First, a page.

(Hit song: Shaayad meri shaadi ka khayaal dil mein aaya hain / Isi liye mummy ne meri tujhe chai pe bulaya hain...).
Anyway, the film was a hit and Mr Tak became ballistic as he made (or threatened to make) a full Souten series - Souten ki Beti, Souten ki Souten, Souten Comfort and Souten Meets Monty Python. Okay, I made up the last one. And the one before that as well!
Midway through the making of Souten ki Souten is the protagonist herself which was a bit of reductio ad absurdum so he abandoned it then and there.
Souten ki Beti had Rekha and Jeetendra in a bathtub in one scene and serious commentators have speculated that Jeetendra was wearing his trademark white shoes in that scene as well. Less serious viewers just escaped from the ordeal!

Sau Crore
This is one of the long list of films Dev Anand acted/directed/produced/wrote/designed. It was reported that for the first day first show of his latest film - Mr Prime Minister - there was a solitary viewer. Just one. So, maybe Dev Anand is the only who watches his own films as well.
Sau Crore is an allusion to the population of this country, which I remember from an interview of his. The film was meant to awaken the youth of the country to understand the true potential of the country and harness it for growth and prosperity.
The youth, obviously, took his advice for as Dev-saab's audience reduced to one, the growth rate grew to 9%! We have finally moved to productive pursuits.

Probably, the last of Subhash Ghai's high-voltage, high-octane, high-glycerine potboilers. He produced bigger hits than this one but this was the last time he just let himself loose for the benefit of the Delhi / UP / Punjab crowds. After this, he paid too much attention to the overseas audience and churned out crap like Kisna and Yaadein.
A sweeping saga of friends turned foes - Dilip Kumar and Raaj Kumar - the film had rocking music, lavish photography, packed star cast and whistling-in-the-seat-dancing-in-the-aisles dialogue! Kamlesh Pandey, an ex-copywriter, came up with lines that rivalled the best of Hindi cinema. For example, when given a gun to kill Dilip Kumar, Raaj Kumar says, "Hum tumhe maarenge. Aur zaroor maarengey. [Pause]. Lekin. [Pause]. Woh bandook hamaari hogi, goli bhi hamaari hogi aur. [Pause]. Waqt bhi hamaara hoga." *Rest of the lines lost in wild whoops*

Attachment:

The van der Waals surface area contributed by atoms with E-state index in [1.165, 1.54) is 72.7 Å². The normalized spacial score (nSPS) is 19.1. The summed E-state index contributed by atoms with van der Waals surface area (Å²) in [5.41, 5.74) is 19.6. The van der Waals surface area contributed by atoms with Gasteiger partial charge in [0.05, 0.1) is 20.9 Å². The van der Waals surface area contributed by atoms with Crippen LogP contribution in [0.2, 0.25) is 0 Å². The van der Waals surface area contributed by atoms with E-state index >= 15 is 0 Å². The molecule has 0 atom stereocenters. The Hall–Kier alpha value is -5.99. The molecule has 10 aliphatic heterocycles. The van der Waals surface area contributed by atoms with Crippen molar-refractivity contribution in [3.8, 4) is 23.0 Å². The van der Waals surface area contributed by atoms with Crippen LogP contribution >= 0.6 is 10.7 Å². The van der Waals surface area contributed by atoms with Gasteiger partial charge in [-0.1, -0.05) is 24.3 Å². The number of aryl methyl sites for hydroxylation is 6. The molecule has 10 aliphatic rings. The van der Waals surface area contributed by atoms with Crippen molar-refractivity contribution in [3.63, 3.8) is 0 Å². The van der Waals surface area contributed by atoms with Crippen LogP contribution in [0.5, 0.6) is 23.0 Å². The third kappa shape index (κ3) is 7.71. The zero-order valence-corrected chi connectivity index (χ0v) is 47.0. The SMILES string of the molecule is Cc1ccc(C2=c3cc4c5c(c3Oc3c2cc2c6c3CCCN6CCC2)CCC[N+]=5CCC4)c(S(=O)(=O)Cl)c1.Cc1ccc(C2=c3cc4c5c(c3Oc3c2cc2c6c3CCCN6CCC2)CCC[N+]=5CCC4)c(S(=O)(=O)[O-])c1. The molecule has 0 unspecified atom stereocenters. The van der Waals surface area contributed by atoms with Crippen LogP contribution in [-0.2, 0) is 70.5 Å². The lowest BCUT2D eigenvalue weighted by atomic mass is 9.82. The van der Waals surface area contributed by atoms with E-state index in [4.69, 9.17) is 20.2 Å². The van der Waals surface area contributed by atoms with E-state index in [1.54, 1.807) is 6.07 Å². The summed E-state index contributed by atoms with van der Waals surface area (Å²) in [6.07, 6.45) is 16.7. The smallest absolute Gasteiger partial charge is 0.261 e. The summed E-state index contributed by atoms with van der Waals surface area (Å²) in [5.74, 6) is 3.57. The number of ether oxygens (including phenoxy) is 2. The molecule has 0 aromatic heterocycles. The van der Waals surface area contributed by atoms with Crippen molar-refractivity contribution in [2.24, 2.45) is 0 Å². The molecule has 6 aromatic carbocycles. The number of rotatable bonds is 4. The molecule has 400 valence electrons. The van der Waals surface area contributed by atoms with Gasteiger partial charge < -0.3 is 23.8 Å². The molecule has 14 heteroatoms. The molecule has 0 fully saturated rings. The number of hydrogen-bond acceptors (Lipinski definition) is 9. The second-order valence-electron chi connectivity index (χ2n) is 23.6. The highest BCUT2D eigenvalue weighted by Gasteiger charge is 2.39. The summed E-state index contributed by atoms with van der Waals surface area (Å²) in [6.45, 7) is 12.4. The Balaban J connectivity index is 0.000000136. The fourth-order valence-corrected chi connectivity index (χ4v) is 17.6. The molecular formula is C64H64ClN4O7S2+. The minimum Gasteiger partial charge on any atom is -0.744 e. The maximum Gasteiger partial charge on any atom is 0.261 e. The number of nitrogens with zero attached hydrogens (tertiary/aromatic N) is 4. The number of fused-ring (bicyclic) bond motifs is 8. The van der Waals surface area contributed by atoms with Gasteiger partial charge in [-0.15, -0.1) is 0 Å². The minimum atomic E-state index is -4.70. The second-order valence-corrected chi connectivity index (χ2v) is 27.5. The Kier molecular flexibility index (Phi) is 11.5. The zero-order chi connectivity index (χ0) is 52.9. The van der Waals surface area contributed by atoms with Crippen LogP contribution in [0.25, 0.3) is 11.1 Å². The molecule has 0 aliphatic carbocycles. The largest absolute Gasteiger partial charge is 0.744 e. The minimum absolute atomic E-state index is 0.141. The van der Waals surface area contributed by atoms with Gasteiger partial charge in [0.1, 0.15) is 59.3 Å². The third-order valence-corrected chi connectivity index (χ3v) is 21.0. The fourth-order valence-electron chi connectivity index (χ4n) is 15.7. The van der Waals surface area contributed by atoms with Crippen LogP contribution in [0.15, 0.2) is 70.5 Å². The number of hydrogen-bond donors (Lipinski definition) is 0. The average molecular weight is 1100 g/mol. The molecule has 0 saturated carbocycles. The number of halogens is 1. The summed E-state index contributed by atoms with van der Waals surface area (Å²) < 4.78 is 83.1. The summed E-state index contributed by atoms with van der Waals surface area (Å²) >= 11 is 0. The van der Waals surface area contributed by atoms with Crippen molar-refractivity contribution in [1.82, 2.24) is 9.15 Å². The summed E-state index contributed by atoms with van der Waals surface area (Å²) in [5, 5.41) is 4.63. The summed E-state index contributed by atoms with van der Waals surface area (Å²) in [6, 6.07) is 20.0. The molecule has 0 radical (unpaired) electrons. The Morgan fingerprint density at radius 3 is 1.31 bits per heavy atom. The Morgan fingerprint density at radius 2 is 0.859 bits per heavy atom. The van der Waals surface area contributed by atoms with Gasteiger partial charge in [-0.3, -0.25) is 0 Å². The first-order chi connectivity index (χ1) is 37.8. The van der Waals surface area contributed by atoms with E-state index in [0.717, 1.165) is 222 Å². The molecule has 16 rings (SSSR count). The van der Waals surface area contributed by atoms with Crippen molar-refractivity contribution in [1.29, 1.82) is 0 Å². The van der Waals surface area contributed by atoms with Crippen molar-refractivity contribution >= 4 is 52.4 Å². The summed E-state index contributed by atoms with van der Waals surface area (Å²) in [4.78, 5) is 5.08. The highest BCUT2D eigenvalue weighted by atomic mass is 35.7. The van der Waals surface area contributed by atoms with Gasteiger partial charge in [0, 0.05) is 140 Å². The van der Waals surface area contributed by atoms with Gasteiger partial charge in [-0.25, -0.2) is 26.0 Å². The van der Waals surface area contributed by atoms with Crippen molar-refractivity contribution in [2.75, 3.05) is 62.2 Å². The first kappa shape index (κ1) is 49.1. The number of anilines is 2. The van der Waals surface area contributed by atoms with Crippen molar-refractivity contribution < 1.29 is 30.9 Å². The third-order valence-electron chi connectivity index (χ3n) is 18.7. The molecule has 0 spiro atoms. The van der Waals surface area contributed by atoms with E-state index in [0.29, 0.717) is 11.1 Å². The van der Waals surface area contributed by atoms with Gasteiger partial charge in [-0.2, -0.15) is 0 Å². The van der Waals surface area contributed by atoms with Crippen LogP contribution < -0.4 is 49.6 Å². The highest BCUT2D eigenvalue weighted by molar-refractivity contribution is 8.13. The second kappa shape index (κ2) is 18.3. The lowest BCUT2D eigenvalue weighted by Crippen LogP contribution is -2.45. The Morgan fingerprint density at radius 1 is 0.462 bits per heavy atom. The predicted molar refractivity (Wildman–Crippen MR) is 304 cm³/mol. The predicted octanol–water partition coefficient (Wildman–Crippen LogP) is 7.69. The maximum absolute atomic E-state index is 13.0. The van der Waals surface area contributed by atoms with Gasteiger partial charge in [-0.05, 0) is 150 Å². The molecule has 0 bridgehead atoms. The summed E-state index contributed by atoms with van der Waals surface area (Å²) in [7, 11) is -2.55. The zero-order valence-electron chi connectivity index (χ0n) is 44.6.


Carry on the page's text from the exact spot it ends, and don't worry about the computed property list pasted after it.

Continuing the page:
(Trivia: Kamlesh Pandey's other credits include Tezaab, Aks and Rang De Basanti - no flash in the pan, samjhe?)
Anyways, to get back to Saudagar, it is only fair that such an epic should have an apocryphal story of its making...
Well, there came a rumour during the making of the film that Raaj Kumar has been diagnosed with cancer (which was false, like most Bollywood rumours). But Ghai broke into a cold sweat. Imagine your lead player dying after 75% of the film is shot! So, he mustered enough courage to go and ask the man himself. Knowing Raaj Kumar's fabled temper, this was not an easy task. After some chit-chat, drinking Raaj Kumar's Scotch and squirming, Ghai managed to blurt out, "Sir, sunne mein aaya aapko cancer hain..."
Raaj Kumar fixed him with a glare, took a sip of whiskey and said, "Subhash, Raaj Kumar ko jab hoga, cancer hi hoga. Zukaam thode hi hoga?"
Awesome. And to think, Kamlesh Pandey did not write these lines!

And finally, the last of the Sau-s whose Bollywood connection needs to be explained a bit...

India's World Cup campaign starts tomorrow.
If I asked you 6 months back, who is the one Indian sure NOT to go to West Indies, his would have been the name. Today, he is tipped to be India's surest match-winner ahead of even Sachin Tendulkar.
If that's not straight out of a Bollywood film, you tell me what is?

Thursday, March 15, 2007

Thinking Blogger - Who, Me?

So, I am a Thinking Blogger, thus spake Orange Jammies. Obviously, this is meant to be a compliment though I am really amazed that people think about my posts after reading them.
But I am a little confused on what people think about. Nilendu obviously thinks I have lost it because of the Kunal Kapoor goof-up! But what about the others?
Do they think which are the best sizzler places in Bombay? Or the best kabab joints in Delhi?